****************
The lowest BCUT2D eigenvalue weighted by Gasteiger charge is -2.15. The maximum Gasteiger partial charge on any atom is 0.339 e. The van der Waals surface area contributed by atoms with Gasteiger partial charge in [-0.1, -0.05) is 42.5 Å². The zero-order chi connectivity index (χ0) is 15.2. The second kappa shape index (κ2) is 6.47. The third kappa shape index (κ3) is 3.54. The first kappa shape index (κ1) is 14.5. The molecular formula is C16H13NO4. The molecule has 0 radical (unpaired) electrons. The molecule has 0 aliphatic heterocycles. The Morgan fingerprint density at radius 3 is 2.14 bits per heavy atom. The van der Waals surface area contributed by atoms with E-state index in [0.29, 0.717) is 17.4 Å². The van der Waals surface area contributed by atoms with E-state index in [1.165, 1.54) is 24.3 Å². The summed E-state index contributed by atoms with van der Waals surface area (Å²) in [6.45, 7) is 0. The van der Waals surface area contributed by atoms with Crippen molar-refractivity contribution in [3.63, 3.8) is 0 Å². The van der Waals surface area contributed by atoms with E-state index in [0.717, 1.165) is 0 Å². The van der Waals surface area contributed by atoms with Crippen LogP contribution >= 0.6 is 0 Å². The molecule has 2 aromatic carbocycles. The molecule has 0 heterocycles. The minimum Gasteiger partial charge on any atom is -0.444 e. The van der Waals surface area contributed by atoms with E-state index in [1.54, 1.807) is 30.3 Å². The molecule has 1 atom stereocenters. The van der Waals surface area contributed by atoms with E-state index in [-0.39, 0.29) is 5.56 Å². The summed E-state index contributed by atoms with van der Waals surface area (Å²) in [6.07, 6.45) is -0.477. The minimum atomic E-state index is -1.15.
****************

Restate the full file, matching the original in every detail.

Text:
The lowest BCUT2D eigenvalue weighted by Gasteiger charge is -2.15. The maximum Gasteiger partial charge on any atom is 0.339 e. The van der Waals surface area contributed by atoms with Gasteiger partial charge in [-0.1, -0.05) is 42.5 Å². The zero-order chi connectivity index (χ0) is 15.2. The second kappa shape index (κ2) is 6.47. The third kappa shape index (κ3) is 3.54. The first kappa shape index (κ1) is 14.5. The molecular formula is C16H13NO4. The molecule has 0 radical (unpaired) electrons. The molecule has 0 aliphatic heterocycles. The Morgan fingerprint density at radius 3 is 2.14 bits per heavy atom. The van der Waals surface area contributed by atoms with E-state index in [0.29, 0.717) is 17.4 Å². The van der Waals surface area contributed by atoms with E-state index in [1.165, 1.54) is 24.3 Å². The summed E-state index contributed by atoms with van der Waals surface area (Å²) in [6.45, 7) is 0. The van der Waals surface area contributed by atoms with Crippen molar-refractivity contribution in [3.63, 3.8) is 0 Å². The van der Waals surface area contributed by atoms with E-state index in [0.717, 1.165) is 0 Å². The van der Waals surface area contributed by atoms with Crippen LogP contribution >= 0.6 is 0 Å². The molecule has 2 aromatic carbocycles. The molecule has 0 heterocycles. The minimum Gasteiger partial charge on any atom is -0.444 e. The van der Waals surface area contributed by atoms with E-state index in [1.54, 1.807) is 30.3 Å². The molecule has 1 atom stereocenters. The van der Waals surface area contributed by atoms with E-state index in [-0.39, 0.29) is 5.56 Å². The summed E-state index contributed by atoms with van der Waals surface area (Å²) in [6.07, 6.45) is -0.477. The minimum atomic E-state index is -1.15.